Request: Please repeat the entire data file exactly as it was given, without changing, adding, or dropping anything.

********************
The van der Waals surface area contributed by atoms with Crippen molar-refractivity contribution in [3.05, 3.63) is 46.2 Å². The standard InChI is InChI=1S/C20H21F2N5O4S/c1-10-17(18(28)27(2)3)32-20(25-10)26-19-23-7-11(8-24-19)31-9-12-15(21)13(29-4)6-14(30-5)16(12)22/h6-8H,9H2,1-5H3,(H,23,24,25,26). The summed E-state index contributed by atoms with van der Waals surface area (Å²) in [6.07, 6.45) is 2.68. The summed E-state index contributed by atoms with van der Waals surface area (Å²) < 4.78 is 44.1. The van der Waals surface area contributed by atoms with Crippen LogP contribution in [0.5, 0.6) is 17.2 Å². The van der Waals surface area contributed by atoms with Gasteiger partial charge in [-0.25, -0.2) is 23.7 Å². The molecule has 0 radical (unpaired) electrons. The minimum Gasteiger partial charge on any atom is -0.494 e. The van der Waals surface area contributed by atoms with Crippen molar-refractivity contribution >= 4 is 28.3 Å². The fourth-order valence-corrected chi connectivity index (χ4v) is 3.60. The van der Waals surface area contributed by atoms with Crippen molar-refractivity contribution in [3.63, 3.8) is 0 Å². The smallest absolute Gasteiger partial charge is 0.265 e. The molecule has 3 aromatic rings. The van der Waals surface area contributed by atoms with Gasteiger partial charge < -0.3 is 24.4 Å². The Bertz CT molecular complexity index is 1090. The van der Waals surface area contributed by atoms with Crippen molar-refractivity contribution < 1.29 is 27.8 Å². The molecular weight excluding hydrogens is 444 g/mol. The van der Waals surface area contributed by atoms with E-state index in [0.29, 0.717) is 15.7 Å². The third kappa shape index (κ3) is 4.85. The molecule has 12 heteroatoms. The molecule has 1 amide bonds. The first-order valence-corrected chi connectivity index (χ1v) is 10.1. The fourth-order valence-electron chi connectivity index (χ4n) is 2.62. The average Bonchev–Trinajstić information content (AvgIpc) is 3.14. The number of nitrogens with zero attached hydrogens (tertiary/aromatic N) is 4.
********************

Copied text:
The van der Waals surface area contributed by atoms with Crippen molar-refractivity contribution in [3.05, 3.63) is 46.2 Å². The standard InChI is InChI=1S/C20H21F2N5O4S/c1-10-17(18(28)27(2)3)32-20(25-10)26-19-23-7-11(8-24-19)31-9-12-15(21)13(29-4)6-14(30-5)16(12)22/h6-8H,9H2,1-5H3,(H,23,24,25,26). The summed E-state index contributed by atoms with van der Waals surface area (Å²) in [6.07, 6.45) is 2.68. The summed E-state index contributed by atoms with van der Waals surface area (Å²) < 4.78 is 44.1. The van der Waals surface area contributed by atoms with Crippen LogP contribution in [0.5, 0.6) is 17.2 Å². The van der Waals surface area contributed by atoms with Gasteiger partial charge in [-0.25, -0.2) is 23.7 Å². The molecule has 0 radical (unpaired) electrons. The minimum Gasteiger partial charge on any atom is -0.494 e. The van der Waals surface area contributed by atoms with Crippen molar-refractivity contribution >= 4 is 28.3 Å². The fourth-order valence-corrected chi connectivity index (χ4v) is 3.60. The van der Waals surface area contributed by atoms with Crippen molar-refractivity contribution in [3.63, 3.8) is 0 Å². The smallest absolute Gasteiger partial charge is 0.265 e. The molecule has 3 aromatic rings. The van der Waals surface area contributed by atoms with Gasteiger partial charge < -0.3 is 24.4 Å². The Bertz CT molecular complexity index is 1090. The van der Waals surface area contributed by atoms with Crippen molar-refractivity contribution < 1.29 is 27.8 Å². The molecular weight excluding hydrogens is 444 g/mol. The van der Waals surface area contributed by atoms with E-state index in [0.29, 0.717) is 15.7 Å². The third kappa shape index (κ3) is 4.85. The molecule has 12 heteroatoms. The molecule has 1 amide bonds. The first-order valence-corrected chi connectivity index (χ1v) is 10.1. The fourth-order valence-electron chi connectivity index (χ4n) is 2.62. The average Bonchev–Trinajstić information content (AvgIpc) is 3.14. The number of nitrogens with zero attached hydrogens (tertiary/aromatic N) is 4.